While RSF makes a big issue of the threats allegedly made by President Duterte on journalists, it turns a blind eye to the actual steps made by the government to safeguard press freedom.

In Asia, Papua New Guinea is high on the index at No. 62 and yet it is considered one of the most unsafe countries in the world. As one guide describes the country: “The law and order situation in Papua New Guinea continues to pose serious risks to travelers. Violent crime, including armed robbery, carjacking, home invasions and sexual assault, is common throughout the country, especially in urban areas such as Port Moresby, Lae and Mt Hagen.” (SafeTravel)

If the country cannot even protect its citizens against violent crimes, how can press freedom be ensured? Indeed, one can only scratch his head on how RSF comes up with such rankings.

Our country is no stranger to the dangers of curtailing freedom of expression. Precisely, this is the reason why President Duterte created the Presidential Task Force on Media Security (PTFoMS) under Administrative Order No. 1 upon assumption of office in 2016. PTFoMS’ primary function is to establish a government-wide program to protect members of the press.

Journalism serves a critical function in any democratic society.

President Duterte has done much to preserve the freedoms of the country, particularly in the realm of expression and opinion. The government has consistently assured the international community that there is no State-sponsored action to curtail freedom of the press. Again, one only has to read the news or watch TV to know that press freedom is alive and well in the country.

Even RSF has described the media landscape in the Philippines as “extremely vibrant.”

Thousands of news stories, commentaries and editorials have already been written by hundreds of intrepid journalists highly critical of the administration. And yet, there are no mass arrests of journalists, there are no mass closures of media outlets. Journalists here are still free to report the news as they see fit. 

Even in those rare instances in which local journalists were allegedly being penalized for criticizing the government, the right to free speech was never violated.

Take the example of Latigo News TV website editor Mario Batuigas and online reporter and video blogger Amor Virata, both relative unknowns in Philippine society who were reportedly arrested for violating “Bayanihan to Heal as One Act” for disseminating false information on the pandemic.  RSF has demanded “Philippine prosecutors to abandon all proceedings against journalists under a new law that supposedly combats “false information” about the coronavirus crisis but in fact, constitutes a grave violation of press freedom.”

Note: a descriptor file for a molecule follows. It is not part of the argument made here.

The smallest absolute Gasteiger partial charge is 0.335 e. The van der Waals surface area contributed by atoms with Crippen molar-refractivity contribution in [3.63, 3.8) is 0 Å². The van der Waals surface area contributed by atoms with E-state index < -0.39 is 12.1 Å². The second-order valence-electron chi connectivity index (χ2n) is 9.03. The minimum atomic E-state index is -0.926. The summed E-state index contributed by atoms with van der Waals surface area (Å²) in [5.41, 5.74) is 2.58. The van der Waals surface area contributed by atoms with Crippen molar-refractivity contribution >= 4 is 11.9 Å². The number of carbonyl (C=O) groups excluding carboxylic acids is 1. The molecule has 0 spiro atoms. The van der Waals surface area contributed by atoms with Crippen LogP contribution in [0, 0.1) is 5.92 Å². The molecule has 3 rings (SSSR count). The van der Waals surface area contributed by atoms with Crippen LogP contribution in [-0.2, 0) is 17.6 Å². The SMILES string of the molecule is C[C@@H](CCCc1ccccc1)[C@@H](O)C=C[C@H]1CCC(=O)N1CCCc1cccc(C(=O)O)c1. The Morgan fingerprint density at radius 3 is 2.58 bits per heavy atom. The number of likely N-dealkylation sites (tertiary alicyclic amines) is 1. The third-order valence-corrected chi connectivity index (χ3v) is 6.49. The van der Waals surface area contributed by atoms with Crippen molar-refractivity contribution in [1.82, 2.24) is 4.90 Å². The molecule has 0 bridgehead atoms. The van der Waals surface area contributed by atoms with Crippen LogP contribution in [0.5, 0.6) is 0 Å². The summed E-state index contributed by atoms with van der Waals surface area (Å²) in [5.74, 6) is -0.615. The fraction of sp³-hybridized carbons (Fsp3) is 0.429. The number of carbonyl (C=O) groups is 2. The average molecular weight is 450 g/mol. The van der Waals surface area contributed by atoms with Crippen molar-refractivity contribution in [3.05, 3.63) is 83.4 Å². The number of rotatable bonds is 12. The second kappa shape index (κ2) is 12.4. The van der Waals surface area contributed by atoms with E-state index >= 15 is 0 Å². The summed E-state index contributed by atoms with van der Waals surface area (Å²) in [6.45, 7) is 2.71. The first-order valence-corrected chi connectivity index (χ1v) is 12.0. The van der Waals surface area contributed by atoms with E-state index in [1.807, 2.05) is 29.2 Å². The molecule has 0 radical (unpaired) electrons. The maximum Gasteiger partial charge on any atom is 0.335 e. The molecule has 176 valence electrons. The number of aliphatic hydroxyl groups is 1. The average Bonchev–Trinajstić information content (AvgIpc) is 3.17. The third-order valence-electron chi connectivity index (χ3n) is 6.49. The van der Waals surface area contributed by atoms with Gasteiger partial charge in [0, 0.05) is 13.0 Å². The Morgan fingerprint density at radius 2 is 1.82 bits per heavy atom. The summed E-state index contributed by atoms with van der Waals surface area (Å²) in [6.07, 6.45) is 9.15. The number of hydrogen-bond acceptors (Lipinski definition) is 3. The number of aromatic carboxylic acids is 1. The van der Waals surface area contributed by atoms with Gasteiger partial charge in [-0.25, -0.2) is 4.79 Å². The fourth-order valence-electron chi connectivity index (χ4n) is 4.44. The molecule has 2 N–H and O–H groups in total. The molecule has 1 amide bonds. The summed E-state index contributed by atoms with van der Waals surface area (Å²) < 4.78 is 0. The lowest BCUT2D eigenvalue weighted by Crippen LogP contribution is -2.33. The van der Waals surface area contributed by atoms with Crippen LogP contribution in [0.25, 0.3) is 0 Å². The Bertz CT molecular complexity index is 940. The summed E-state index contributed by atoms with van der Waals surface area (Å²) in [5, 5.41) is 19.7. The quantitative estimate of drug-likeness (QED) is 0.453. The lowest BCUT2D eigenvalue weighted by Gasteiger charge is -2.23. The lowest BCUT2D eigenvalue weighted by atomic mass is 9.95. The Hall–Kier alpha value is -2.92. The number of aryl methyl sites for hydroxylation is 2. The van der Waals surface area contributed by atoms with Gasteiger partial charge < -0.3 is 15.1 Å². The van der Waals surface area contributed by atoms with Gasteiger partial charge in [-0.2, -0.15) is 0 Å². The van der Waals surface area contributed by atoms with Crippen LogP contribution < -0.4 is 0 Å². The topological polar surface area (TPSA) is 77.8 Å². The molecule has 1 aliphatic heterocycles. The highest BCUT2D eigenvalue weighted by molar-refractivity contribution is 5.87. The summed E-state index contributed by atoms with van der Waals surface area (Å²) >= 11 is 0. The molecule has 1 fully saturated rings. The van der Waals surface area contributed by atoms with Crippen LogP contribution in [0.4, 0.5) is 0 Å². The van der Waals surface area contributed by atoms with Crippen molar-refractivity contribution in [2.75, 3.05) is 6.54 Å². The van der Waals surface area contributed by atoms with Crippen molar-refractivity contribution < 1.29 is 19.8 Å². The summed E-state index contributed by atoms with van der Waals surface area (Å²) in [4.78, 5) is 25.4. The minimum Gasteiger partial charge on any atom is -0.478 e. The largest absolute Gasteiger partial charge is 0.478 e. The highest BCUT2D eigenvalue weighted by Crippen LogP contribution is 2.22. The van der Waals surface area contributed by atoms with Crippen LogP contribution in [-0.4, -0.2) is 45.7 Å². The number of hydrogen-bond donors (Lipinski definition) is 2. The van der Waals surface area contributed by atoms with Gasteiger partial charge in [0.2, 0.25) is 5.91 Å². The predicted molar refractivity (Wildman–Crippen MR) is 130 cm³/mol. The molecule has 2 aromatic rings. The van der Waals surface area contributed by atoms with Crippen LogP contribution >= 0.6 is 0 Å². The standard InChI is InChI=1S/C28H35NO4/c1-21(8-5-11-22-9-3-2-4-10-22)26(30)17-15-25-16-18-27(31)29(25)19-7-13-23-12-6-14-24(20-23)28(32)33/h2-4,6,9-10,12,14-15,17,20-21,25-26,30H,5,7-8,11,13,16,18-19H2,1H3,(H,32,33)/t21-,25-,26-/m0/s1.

A closer look reveals otherwise.

There was no abuse of authority. Local authorities simply arrested persons suspected of violating the law based on the complaint of private individuals. The rule of law was being upheld. Those arrested are presumed innocent until proven guilty by the courts of law. Their sacred right to due process of law is fully recognized and respected. In all probability, their counsels were already by their side giving speeches criticizing their arrests. They will have all the chances to present their side while out on bail. If they choose to do so, they can file criminal, civil, or administrative charges against the police, public officials and private individuals whom they believe were responsible for their predicament.

RSF’s call for “Philippine prosecutors to abandon all proceedings” against them is tantamount for them to abandon the law. This is irresponsible and absurd. 

Even the incident involving a school paper editor was given extraordinary attention by RSF. According to RSF, University of the East Dawn Editor Joshua Molo was allegedly invited to attend a barangay hearing where “the teachers threatened to sue him for libel, while barangay officials threatened to have him arrested if he did not issue an apology and pledge not to criticize the government again…in effect, renouncing his right to free speech”.

It turns out that the alleged press freedom violation is fake news. 

On April 5, Redwire, the official student digital media organization of UE, posted on their Facebook page about Molo’s alleged harassment by barangay officials and his former high school teachers in Cabiao, Nueva Ecija.  This post eventually became the source material for various media outfits. However, Molo categorically denied the incident and stated that the Redwire post was false and contains misleading statements. According to Molo, he even pleaded with the media to take down all news stories on this matter but it became out of his control.

In context: Press freedom still better under Duterte in RSF's 2022 index

Even at face value, the state of media freedom in the country is far better today than in previous administrations.

Despite the new methodology used in this year's World Press Freedom Index, the Philippine press remains freer under President Rodrigo Roa Duterte compared to the previous administrations of former Presidents Noynoy Aquino and Gloria Arroyo.